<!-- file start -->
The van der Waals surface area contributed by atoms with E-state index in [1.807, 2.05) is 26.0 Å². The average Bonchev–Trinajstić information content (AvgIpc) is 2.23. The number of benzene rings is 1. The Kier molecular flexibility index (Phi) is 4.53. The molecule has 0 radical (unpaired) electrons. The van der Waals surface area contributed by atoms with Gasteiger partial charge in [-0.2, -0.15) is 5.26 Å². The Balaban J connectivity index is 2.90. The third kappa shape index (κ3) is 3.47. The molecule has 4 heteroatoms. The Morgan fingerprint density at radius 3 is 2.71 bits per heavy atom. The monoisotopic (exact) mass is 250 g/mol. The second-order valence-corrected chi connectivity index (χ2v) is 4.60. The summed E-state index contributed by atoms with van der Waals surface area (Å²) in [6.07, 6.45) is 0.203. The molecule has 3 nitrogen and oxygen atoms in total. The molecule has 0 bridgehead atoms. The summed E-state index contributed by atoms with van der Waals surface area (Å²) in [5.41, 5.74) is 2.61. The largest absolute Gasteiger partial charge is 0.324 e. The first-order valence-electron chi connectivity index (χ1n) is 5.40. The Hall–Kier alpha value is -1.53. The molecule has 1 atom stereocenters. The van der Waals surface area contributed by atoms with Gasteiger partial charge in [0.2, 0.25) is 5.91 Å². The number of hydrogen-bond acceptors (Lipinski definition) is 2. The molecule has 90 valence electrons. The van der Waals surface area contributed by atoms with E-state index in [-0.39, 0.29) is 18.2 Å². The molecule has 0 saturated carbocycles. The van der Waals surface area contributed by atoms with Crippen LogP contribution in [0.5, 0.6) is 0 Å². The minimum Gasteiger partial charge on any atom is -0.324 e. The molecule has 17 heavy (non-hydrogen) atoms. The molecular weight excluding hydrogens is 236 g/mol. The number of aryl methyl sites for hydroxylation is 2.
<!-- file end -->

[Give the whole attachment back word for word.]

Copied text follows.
The van der Waals surface area contributed by atoms with E-state index in [1.807, 2.05) is 26.0 Å². The average Bonchev–Trinajstić information content (AvgIpc) is 2.23. The number of benzene rings is 1. The Kier molecular flexibility index (Phi) is 4.53. The molecule has 0 radical (unpaired) electrons. The van der Waals surface area contributed by atoms with Gasteiger partial charge in [-0.2, -0.15) is 5.26 Å². The Balaban J connectivity index is 2.90. The third kappa shape index (κ3) is 3.47. The molecule has 4 heteroatoms. The Morgan fingerprint density at radius 3 is 2.71 bits per heavy atom. The monoisotopic (exact) mass is 250 g/mol. The second-order valence-corrected chi connectivity index (χ2v) is 4.60. The summed E-state index contributed by atoms with van der Waals surface area (Å²) in [6.07, 6.45) is 0.203. The molecule has 3 nitrogen and oxygen atoms in total. The molecule has 0 bridgehead atoms. The summed E-state index contributed by atoms with van der Waals surface area (Å²) in [5.41, 5.74) is 2.61. The largest absolute Gasteiger partial charge is 0.324 e. The first-order valence-electron chi connectivity index (χ1n) is 5.40. The Hall–Kier alpha value is -1.53. The molecule has 1 atom stereocenters. The van der Waals surface area contributed by atoms with Gasteiger partial charge in [0.2, 0.25) is 5.91 Å². The number of hydrogen-bond acceptors (Lipinski definition) is 2. The molecule has 90 valence electrons. The van der Waals surface area contributed by atoms with E-state index in [-0.39, 0.29) is 18.2 Å². The molecule has 0 saturated carbocycles. The van der Waals surface area contributed by atoms with Crippen LogP contribution in [0.5, 0.6) is 0 Å². The minimum Gasteiger partial charge on any atom is -0.324 e. The molecule has 17 heavy (non-hydrogen) atoms. The molecular weight excluding hydrogens is 236 g/mol. The number of aryl methyl sites for hydroxylation is 2.